Thousands marched across Bolivia Monday to demand the resignation of Jeanine Áñez, the right-wing senator who declared herself president of Bolivia last week after longtime socialist President Evo Morales resigned under pressure from the military.
The coup d’état has thrown Bolivia into crisis, with violence across the country leaving at least 23 dead.
On Friday, the military gunned down nine pro-Morales protesters outside Cochabamba, where indigenous people took to the streets again on Monday, the media is calling it a coup.
Thousands more marched to the presidential palace in La Paz. The wave of protests are condemning the spike in anti-indigenous violence under interim President Áñez and demanding the return of Evo Morales.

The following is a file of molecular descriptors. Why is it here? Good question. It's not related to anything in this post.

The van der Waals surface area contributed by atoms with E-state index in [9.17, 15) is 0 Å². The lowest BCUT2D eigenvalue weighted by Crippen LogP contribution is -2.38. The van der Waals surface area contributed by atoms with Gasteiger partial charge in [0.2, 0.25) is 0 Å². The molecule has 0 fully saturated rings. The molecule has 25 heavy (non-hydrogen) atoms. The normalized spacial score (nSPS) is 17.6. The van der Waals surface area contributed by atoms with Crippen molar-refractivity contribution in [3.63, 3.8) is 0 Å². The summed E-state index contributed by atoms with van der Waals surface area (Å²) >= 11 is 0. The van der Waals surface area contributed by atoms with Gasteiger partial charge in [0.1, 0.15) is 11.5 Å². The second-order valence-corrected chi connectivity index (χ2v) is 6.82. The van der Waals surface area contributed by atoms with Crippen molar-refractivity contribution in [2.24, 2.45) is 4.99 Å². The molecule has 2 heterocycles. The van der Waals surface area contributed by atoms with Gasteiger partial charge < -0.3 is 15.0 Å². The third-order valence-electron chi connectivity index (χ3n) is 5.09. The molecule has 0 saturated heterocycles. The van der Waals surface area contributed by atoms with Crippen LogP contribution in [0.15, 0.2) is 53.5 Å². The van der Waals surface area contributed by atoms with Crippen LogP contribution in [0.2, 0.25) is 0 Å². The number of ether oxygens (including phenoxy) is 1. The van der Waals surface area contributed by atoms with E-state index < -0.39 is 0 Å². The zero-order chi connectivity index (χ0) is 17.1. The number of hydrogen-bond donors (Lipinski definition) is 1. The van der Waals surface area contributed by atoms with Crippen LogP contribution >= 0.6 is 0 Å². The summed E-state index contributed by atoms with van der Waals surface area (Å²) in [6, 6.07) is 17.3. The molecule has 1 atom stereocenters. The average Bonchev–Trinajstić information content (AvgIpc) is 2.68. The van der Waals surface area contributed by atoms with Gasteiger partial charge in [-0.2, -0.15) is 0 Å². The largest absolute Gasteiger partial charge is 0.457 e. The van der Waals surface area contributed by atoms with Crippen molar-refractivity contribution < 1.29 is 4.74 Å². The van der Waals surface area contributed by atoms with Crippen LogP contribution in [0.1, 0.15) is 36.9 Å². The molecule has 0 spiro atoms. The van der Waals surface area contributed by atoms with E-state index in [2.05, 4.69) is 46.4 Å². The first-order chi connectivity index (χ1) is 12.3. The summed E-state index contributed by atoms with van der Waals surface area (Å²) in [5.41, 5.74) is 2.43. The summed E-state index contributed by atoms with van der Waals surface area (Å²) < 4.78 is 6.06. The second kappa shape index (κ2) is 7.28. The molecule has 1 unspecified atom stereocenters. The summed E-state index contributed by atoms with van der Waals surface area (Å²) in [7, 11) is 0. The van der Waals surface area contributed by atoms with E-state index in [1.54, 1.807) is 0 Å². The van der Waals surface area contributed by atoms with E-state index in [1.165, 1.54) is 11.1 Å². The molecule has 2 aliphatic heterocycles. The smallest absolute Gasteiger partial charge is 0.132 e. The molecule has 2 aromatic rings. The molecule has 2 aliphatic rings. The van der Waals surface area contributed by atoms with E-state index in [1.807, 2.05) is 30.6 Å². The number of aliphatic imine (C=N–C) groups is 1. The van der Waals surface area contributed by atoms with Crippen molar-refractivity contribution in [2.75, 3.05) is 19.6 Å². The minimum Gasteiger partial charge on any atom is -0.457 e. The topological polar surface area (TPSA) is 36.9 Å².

Áñez has a history of using racist, anti-indigenous language, and last week she issued a decree protecting the military from prosecution for violent acts and said that Morales would face prosecution if he returned to Bolivia.
Morales is Bolivia’s first indigenous president, and Bolivia has a majority indigenous population.
Democracy Now! speaks with Sacha Llorenti, Bolivian ambassador to the United Nations since 2012. “We are going through not just a coup d’état, but a violent one,” Llorenti says.
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